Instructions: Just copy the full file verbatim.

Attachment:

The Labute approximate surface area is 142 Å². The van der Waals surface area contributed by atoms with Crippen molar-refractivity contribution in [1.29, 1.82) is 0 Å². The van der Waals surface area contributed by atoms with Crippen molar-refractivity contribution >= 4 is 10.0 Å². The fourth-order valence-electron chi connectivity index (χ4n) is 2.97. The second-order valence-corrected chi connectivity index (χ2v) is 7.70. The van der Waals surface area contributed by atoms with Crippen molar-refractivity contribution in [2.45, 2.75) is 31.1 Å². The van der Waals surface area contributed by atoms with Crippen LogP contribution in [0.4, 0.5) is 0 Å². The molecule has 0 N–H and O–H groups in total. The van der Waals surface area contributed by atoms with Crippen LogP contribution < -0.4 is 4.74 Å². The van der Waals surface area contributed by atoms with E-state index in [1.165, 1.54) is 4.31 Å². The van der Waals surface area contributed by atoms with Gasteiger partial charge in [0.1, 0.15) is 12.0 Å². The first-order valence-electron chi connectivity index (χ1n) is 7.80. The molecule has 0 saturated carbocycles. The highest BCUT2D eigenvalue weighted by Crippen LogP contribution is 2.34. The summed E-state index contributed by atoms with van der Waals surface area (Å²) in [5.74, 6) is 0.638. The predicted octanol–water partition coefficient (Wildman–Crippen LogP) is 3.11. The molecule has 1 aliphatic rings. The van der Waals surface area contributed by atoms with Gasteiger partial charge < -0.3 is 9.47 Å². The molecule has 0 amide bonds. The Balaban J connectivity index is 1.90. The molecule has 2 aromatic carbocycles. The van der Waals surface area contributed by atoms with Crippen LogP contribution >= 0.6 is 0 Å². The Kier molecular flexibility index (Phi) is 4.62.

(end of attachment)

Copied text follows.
The Labute approximate surface area is 142 Å². The van der Waals surface area contributed by atoms with Crippen molar-refractivity contribution in [1.29, 1.82) is 0 Å². The van der Waals surface area contributed by atoms with Crippen molar-refractivity contribution >= 4 is 10.0 Å². The fourth-order valence-electron chi connectivity index (χ4n) is 2.97. The second-order valence-corrected chi connectivity index (χ2v) is 7.70. The van der Waals surface area contributed by atoms with Crippen molar-refractivity contribution in [2.45, 2.75) is 31.1 Å². The van der Waals surface area contributed by atoms with Crippen LogP contribution in [0.4, 0.5) is 0 Å². The molecule has 0 N–H and O–H groups in total. The van der Waals surface area contributed by atoms with Crippen LogP contribution < -0.4 is 4.74 Å². The van der Waals surface area contributed by atoms with E-state index in [1.165, 1.54) is 4.31 Å². The van der Waals surface area contributed by atoms with Gasteiger partial charge in [0.1, 0.15) is 12.0 Å². The first-order valence-electron chi connectivity index (χ1n) is 7.80. The molecule has 0 saturated carbocycles. The highest BCUT2D eigenvalue weighted by Crippen LogP contribution is 2.34. The summed E-state index contributed by atoms with van der Waals surface area (Å²) in [5.74, 6) is 0.638. The predicted octanol–water partition coefficient (Wildman–Crippen LogP) is 3.11. The molecule has 1 aliphatic rings. The van der Waals surface area contributed by atoms with Gasteiger partial charge < -0.3 is 9.47 Å². The molecule has 0 amide bonds. The Balaban J connectivity index is 1.90. The molecule has 2 aromatic carbocycles. The van der Waals surface area contributed by atoms with Crippen LogP contribution >= 0.6 is 0 Å². The Kier molecular flexibility index (Phi) is 4.62.